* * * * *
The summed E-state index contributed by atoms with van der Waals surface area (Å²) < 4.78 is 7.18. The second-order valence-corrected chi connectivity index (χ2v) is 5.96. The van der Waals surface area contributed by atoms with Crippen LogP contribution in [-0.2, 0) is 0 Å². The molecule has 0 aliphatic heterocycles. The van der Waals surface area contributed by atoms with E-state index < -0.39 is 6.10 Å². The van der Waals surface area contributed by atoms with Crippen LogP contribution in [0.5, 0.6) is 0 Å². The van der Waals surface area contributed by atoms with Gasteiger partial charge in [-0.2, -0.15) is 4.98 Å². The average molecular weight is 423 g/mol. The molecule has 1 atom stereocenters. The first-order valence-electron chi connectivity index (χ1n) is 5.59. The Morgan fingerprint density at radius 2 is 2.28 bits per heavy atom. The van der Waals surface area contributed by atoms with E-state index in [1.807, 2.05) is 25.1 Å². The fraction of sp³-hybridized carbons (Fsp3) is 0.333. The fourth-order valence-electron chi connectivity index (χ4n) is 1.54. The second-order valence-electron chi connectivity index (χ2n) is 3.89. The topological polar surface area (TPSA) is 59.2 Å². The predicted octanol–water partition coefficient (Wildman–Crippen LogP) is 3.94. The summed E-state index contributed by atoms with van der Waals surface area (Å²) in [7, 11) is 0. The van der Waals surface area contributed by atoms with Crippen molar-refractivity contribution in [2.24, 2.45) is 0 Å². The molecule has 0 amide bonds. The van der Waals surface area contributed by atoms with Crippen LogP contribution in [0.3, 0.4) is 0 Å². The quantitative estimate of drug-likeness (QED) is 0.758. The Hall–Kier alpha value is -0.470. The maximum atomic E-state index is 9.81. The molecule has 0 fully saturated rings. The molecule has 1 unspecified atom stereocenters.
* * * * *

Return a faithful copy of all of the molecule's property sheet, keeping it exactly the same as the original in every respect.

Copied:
The summed E-state index contributed by atoms with van der Waals surface area (Å²) < 4.78 is 7.18. The second-order valence-corrected chi connectivity index (χ2v) is 5.96. The van der Waals surface area contributed by atoms with Crippen LogP contribution in [-0.2, 0) is 0 Å². The molecule has 0 aliphatic heterocycles. The van der Waals surface area contributed by atoms with E-state index < -0.39 is 6.10 Å². The van der Waals surface area contributed by atoms with Crippen LogP contribution in [0.5, 0.6) is 0 Å². The van der Waals surface area contributed by atoms with Gasteiger partial charge in [-0.2, -0.15) is 4.98 Å². The average molecular weight is 423 g/mol. The molecule has 1 atom stereocenters. The first-order valence-electron chi connectivity index (χ1n) is 5.59. The Morgan fingerprint density at radius 2 is 2.28 bits per heavy atom. The van der Waals surface area contributed by atoms with E-state index in [1.807, 2.05) is 25.1 Å². The fraction of sp³-hybridized carbons (Fsp3) is 0.333. The fourth-order valence-electron chi connectivity index (χ4n) is 1.54. The second-order valence-electron chi connectivity index (χ2n) is 3.89. The topological polar surface area (TPSA) is 59.2 Å². The predicted octanol–water partition coefficient (Wildman–Crippen LogP) is 3.94. The summed E-state index contributed by atoms with van der Waals surface area (Å²) in [7, 11) is 0. The van der Waals surface area contributed by atoms with Crippen molar-refractivity contribution in [2.24, 2.45) is 0 Å². The molecule has 0 amide bonds. The van der Waals surface area contributed by atoms with Crippen LogP contribution in [0.3, 0.4) is 0 Å². The quantitative estimate of drug-likeness (QED) is 0.758. The Hall–Kier alpha value is -0.470. The maximum atomic E-state index is 9.81. The molecule has 0 fully saturated rings. The molecule has 1 unspecified atom stereocenters.